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Groups Condemn Violence in Beehive Crackdown

  • Heng Reaksmey
  • VOA Khmer

Cambodian riot police officers block protesters led by Cambodia's most prominent human rights defender Mam Sonando demanding the government to allow him to open a new television channel in Phnom Penh, Cambodia, Monday, Jan. 27, 2014.

Cambodian riot police officers block protesters led by Cambodia's most prominent human rights defender Mam Sonando demanding the government to allow him to open a new television channel in Phnom Penh, Cambodia, Monday, Jan. 27, 2014.

Reporters Without Borders and Freedom House have condemned a violent crackdown on supporters of Beehive Radio, who were beaten during demonstrations Monday.

Beehive owner Mam Sonando called for demonstrations in opposition of the government’s refusal to grant a license for an expansion of his operations.

Beehive, which carries Voice of America and Radio Free Asia programming, is one of the few remaining independent broadcasters in Cambodia.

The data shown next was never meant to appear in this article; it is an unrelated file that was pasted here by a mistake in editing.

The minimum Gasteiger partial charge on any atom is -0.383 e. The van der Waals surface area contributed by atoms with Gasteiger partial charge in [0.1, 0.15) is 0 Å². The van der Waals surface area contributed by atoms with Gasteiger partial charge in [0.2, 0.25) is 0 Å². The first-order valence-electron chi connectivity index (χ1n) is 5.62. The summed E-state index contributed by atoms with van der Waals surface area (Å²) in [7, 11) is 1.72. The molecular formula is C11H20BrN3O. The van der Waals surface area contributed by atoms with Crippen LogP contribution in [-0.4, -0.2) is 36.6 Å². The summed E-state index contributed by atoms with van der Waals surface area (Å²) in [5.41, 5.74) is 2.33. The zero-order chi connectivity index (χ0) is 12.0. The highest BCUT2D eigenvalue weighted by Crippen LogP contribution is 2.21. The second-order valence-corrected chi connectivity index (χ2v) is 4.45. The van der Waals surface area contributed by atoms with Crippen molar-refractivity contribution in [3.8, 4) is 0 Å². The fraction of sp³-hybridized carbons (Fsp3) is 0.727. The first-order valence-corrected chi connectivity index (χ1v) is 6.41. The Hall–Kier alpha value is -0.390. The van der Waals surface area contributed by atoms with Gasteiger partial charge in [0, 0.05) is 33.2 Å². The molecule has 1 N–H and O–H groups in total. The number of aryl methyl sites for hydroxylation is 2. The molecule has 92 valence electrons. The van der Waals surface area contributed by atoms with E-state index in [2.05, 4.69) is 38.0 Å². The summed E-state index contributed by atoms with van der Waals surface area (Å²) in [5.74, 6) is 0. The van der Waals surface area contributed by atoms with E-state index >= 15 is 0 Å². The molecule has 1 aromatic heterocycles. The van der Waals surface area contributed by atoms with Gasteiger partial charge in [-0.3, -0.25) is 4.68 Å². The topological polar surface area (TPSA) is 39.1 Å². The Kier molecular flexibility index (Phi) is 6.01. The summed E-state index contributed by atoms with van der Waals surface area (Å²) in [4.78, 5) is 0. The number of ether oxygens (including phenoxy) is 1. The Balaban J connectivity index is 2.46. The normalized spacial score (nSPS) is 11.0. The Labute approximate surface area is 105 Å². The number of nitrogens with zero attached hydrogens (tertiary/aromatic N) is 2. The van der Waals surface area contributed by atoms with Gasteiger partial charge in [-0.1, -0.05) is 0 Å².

The Ministry of Information refused to grant it permission to expand its radio operations into more provinces across the country and to start a television station.

Riot police armed with electric batons and throwing smoke grenades clashed with Beehive supporters near the Ministry of Information on Monday.

“We strongly condemn violence against media professionals who demand more resources to freely inform their fellow citizens,” Reporters Without Borders said in an e-mailed statement.


The group said it rejected the Ministry of Information’s assertion that there is no more space on the radio frequency spectrum to accommodate Beehive’s expansion.

Karin Deutsch Karlekar, a senior researcher for Freedom House, told VOA Khmer that Mam Sonando remains a “key figure” in Cambodia’s media environment, making him a target of the authorities.

Mam Sonando was jailed for nearly eight months in 2013 for an alleged role in a sedition plot that his supporters widely rejected as contrived.

“Broadcast media is very much still under the control of the state,” Karlekar said.

The Beehive demonstration was “trying to further open the broadcast media space,” she said. “And the government, it’s not interested in trying to engage in this issue or to open the media environment.”
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